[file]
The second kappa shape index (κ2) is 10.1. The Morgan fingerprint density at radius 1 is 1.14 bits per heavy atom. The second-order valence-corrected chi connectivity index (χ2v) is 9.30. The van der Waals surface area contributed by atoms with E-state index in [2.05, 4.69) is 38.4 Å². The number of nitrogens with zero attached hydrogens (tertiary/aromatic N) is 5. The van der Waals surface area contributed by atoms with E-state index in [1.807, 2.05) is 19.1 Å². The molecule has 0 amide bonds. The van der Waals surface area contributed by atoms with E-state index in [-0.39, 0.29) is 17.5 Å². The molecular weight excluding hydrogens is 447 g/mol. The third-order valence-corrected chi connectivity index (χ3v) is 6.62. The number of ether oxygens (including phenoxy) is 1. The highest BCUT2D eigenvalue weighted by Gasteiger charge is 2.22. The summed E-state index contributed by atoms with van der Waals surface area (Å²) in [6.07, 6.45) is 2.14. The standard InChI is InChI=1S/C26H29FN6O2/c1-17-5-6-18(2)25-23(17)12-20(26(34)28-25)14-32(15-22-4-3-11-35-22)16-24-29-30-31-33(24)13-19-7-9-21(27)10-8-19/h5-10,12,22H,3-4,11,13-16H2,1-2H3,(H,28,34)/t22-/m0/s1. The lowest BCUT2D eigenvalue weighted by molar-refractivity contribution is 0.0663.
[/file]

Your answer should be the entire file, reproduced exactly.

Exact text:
The second kappa shape index (κ2) is 10.1. The Morgan fingerprint density at radius 1 is 1.14 bits per heavy atom. The second-order valence-corrected chi connectivity index (χ2v) is 9.30. The van der Waals surface area contributed by atoms with E-state index in [2.05, 4.69) is 38.4 Å². The number of nitrogens with zero attached hydrogens (tertiary/aromatic N) is 5. The van der Waals surface area contributed by atoms with E-state index in [1.807, 2.05) is 19.1 Å². The molecule has 0 amide bonds. The van der Waals surface area contributed by atoms with E-state index in [-0.39, 0.29) is 17.5 Å². The molecular weight excluding hydrogens is 447 g/mol. The third-order valence-corrected chi connectivity index (χ3v) is 6.62. The number of ether oxygens (including phenoxy) is 1. The highest BCUT2D eigenvalue weighted by Gasteiger charge is 2.22. The summed E-state index contributed by atoms with van der Waals surface area (Å²) in [6.07, 6.45) is 2.14. The standard InChI is InChI=1S/C26H29FN6O2/c1-17-5-6-18(2)25-23(17)12-20(26(34)28-25)14-32(15-22-4-3-11-35-22)16-24-29-30-31-33(24)13-19-7-9-21(27)10-8-19/h5-10,12,22H,3-4,11,13-16H2,1-2H3,(H,28,34)/t22-/m0/s1. The lowest BCUT2D eigenvalue weighted by molar-refractivity contribution is 0.0663.